business news in context, analysis with attitude

by Kevin Coupe

Variety reports on a Bloomberg interview with Barry Diller, chairman of IAC, which currently owns what remains of Newsweek.

As the story notes, "Newsweek was sold in 2010 by the Washington Post Co. to audio mogul Sidney Harman for $1 and assumption of its liabilities. Harman eventually merged it with the Daily Beast Co., owned by IAC. After his death, Harman’s family decided to end additional investment in the publication."

Newsweek ceased publishing a print edition at the end of last year, and now is part of the Daily Beast website.

In the interview, Diller says that he even has doubts about the new combined product, wishes he'd never acquired Newsweek, and thinks that "printing a magazine is a 'fools errand if that magazine is a news weekly'."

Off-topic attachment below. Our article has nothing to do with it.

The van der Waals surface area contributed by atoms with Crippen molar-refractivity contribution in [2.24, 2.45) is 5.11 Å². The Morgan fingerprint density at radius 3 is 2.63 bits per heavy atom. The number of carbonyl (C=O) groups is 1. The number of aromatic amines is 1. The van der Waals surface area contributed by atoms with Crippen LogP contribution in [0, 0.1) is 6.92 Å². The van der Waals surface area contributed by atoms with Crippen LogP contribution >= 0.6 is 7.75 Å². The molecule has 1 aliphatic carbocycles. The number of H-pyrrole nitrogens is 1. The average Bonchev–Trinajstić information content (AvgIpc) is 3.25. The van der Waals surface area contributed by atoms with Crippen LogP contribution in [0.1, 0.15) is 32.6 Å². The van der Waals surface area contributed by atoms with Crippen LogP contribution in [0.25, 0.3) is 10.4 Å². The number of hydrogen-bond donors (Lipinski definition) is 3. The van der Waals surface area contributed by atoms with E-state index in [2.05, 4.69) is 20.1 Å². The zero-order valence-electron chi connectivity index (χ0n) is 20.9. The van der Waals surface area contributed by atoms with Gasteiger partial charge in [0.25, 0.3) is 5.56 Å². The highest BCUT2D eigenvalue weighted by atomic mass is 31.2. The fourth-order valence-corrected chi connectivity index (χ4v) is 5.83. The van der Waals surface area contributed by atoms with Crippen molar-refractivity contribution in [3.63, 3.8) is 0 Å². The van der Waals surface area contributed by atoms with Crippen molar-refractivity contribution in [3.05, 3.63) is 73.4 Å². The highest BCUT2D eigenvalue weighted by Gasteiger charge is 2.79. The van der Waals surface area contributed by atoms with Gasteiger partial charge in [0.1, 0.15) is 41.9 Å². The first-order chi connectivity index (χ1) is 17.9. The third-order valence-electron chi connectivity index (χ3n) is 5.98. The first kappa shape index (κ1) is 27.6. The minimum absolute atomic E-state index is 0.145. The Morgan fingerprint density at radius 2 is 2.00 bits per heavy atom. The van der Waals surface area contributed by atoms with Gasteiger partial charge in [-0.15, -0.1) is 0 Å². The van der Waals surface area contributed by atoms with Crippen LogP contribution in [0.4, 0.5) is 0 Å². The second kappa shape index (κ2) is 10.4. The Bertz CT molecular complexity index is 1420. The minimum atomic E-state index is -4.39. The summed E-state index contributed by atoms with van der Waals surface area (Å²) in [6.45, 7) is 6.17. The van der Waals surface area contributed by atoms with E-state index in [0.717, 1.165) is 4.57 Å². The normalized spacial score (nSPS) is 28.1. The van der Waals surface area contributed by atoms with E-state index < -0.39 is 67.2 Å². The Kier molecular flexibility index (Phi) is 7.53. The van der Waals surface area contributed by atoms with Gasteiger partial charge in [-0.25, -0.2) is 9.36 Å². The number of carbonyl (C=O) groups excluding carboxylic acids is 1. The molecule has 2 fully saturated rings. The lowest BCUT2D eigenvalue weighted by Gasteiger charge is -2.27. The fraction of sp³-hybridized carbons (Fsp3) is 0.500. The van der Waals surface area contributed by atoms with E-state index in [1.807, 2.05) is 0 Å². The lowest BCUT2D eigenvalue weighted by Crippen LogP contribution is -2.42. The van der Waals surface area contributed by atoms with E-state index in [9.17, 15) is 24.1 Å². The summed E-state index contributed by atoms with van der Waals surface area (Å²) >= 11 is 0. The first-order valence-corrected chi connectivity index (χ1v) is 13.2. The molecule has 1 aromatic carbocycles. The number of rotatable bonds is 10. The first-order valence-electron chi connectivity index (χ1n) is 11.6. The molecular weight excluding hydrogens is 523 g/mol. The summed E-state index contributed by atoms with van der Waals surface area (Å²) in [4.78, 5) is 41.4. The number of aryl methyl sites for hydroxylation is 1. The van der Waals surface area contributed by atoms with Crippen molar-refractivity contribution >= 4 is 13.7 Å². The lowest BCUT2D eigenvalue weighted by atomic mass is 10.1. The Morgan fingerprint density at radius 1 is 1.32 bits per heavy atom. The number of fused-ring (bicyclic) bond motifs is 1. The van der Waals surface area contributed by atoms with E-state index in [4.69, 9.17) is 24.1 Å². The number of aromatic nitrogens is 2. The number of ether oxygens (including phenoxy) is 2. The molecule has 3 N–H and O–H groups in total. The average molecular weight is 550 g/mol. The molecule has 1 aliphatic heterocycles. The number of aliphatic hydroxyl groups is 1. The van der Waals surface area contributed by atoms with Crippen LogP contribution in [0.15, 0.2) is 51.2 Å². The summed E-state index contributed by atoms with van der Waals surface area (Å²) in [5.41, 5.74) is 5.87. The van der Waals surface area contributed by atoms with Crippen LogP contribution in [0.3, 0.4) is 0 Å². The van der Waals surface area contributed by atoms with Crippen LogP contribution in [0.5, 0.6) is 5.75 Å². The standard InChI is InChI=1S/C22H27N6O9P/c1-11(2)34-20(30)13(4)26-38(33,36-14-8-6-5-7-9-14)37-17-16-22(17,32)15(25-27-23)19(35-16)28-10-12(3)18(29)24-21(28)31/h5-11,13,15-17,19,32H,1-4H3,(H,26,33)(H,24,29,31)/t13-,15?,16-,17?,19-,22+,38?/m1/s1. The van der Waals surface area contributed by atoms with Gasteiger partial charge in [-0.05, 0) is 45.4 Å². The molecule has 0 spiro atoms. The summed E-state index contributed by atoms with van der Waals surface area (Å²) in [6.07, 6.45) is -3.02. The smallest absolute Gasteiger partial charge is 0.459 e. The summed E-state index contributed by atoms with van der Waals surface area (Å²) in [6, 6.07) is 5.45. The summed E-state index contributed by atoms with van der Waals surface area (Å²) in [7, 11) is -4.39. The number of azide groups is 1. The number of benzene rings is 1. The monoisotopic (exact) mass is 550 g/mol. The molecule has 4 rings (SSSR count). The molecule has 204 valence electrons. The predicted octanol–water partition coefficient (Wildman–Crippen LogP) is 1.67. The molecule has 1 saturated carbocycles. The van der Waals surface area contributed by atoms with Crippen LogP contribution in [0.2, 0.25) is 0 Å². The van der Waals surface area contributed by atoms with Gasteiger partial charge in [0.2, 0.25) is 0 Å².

I'm noting this interview not because I am surprised by Diller's comments - to be honest, I didn't like Newsweek very much in its final years as a print publication, don't much like it as an online product and, when I get its emails, rarely find something that I want to read or that surprises me. But I thought it as interesting because I saw the piece right after I read Michael's column, above, and saw his comment about "Good Morning, Janice."

And I think that's the real point.

Newsmagazines, by their very nature, serve as a place to bring together news and analysis of important stories ... but there is something about their structure and approach that makes them almost dated. People are performing many of the same tasks as those magazine editors long before they get those magazines, whether online or in print. And so Newsweek ends up seeming redundant.

And so, magazines need to find new structures, new approaches, new relevance. If they don't, the owner will start saying things in public, like owning them is "a mistake."

Comments like that, building on the way the business is evolving, are an Eye-Opener.

And it isn't just the magazine business. (Hint, hint, hint...)
KC's View: